Dig for Food!
Because Kaya would have had the task of gathering food and digging for roots with a stick like all Nimiipuu girls and women, we used a digging activity to learn about the foods the Nimiipuu ate. I gathered pictures of the different animals, roots, and berries that the Nimiipuu ate and buried them in a box of sand. As the girls dug up each picture with a stick (just like Kaya would have dug for roots!) I talked about that food, what is was, and the way it was obtained, prepared, and eaten.
Activity: Hunting Games!
A game that young Nimiipuu played was one where one child would roll a small hoop along the ground while another tried to throw a spear or shoot an arrow through the hoop while it was in motion. This was meant to help them practice the skills needed for hunting.
To simulate this game, use a hula hoop or any kind of hoop you have on hand. Have one child roll the hoop while another throws a stick or dowel through the hoop. We happened to have rubber-tipped arrows so that is what we used. You could also try a bow and arrow if you happen to have one!
The women and girls did the cooking and food preparation. The women would skin and prepare fish and other animals for cooking. They would smoke the fish and meat, or boil it. This was done in a tightly woven basket, as the Nimiipuu did not make pottery. The basket would be filled with water, and then hot stones from the fire would be dropped in the water to quickly bring it to a boil. As the stones cooled, they would be removed and replaced with more hot stones.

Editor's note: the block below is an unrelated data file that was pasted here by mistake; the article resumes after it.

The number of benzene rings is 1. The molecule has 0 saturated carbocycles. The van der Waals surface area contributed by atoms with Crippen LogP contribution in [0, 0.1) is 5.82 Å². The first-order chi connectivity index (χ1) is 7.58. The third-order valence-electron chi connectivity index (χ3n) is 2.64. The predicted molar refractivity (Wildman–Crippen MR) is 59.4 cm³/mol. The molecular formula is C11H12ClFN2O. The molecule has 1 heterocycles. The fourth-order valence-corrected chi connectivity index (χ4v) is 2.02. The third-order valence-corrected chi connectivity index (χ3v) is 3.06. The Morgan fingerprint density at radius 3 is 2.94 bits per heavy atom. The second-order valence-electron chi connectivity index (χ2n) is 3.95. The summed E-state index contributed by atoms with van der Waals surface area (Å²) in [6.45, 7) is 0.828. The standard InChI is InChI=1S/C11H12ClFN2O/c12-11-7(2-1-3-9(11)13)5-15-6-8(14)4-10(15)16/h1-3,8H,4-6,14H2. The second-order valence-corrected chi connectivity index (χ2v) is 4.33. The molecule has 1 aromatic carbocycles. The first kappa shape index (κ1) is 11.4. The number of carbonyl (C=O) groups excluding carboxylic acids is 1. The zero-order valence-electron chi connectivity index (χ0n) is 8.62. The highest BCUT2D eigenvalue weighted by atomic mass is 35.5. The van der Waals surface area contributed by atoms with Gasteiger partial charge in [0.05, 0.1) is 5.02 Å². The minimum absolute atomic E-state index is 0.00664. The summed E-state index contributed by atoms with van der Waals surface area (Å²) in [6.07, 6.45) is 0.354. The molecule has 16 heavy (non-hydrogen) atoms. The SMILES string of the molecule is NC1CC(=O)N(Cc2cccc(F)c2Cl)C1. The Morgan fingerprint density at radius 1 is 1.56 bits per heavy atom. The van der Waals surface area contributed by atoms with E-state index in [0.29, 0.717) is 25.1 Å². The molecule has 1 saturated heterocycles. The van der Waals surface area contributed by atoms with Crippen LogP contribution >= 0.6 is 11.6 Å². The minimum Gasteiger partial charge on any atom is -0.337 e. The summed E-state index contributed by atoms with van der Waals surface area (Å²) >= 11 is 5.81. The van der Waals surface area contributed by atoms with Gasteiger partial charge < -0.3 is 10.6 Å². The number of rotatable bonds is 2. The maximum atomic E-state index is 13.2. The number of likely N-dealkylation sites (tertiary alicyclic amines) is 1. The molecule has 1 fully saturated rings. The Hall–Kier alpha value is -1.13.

Roots would often be steamed or boiled, then made into a soup or gruel, or ground and made into cakes. Any excess food, including fish and meat, would be preserved through smoking or drying and stored for the winter months.
Let’s Cook the Nimiipuu Way!
You Will Need:
a small amount of salmon cut into 1 inch cubes (approximately)
a large pot (if you have a water-tight basket that would also be really cool!)
lots of clean rocks
You can simulate the way the Nimiipuu cooked by heating rocks and putting them in a pot of water. The water really does boil! This is how I did it: I gathered some rocks from a nearby river. I cleaned them really well by soaking them in clean water several times and scrubbing them off.
You will want rocks that are as non-porous as possible. I put them on a baking sheet and let them heat in the oven on its highest setting, which is 525 degrees in my oven, for about one hour. You could also heat the rocks in an actual fire if you have a place to make one, which I think would be really fun! I then carefully placed the rocks one by one in a pot of water.
When the water was hot and bubbling in places, we held chunks of salmon on skewers in the water and watched them cook. It only takes about 5-6 minutes. We salted the salmon and ate it. It was tasty! NOTE: You will want quite a few rocks for this – your water should be just barely covering the rocks or the water won’t get hot enough. Also, the water won’t come to a rolling boil, it will be bubbling near the rocks, steaming, and definitely hot enough to cook the salmon, but it won’t boil all over.
Activity: Weave a Food-Gathering Pouch
The Nimiipuu used baskets as containers for many things. Kaya would have carried a basket or woven pouch with her for gathering food. You can weave your own small pouch too!
You will need:
About 1/4 yard of burlap cut into 1 inch strips. You will need about 14 strips to make your pouch
1/4 yard of Fusible interfacing
thick embroidery floss
a tapestry needle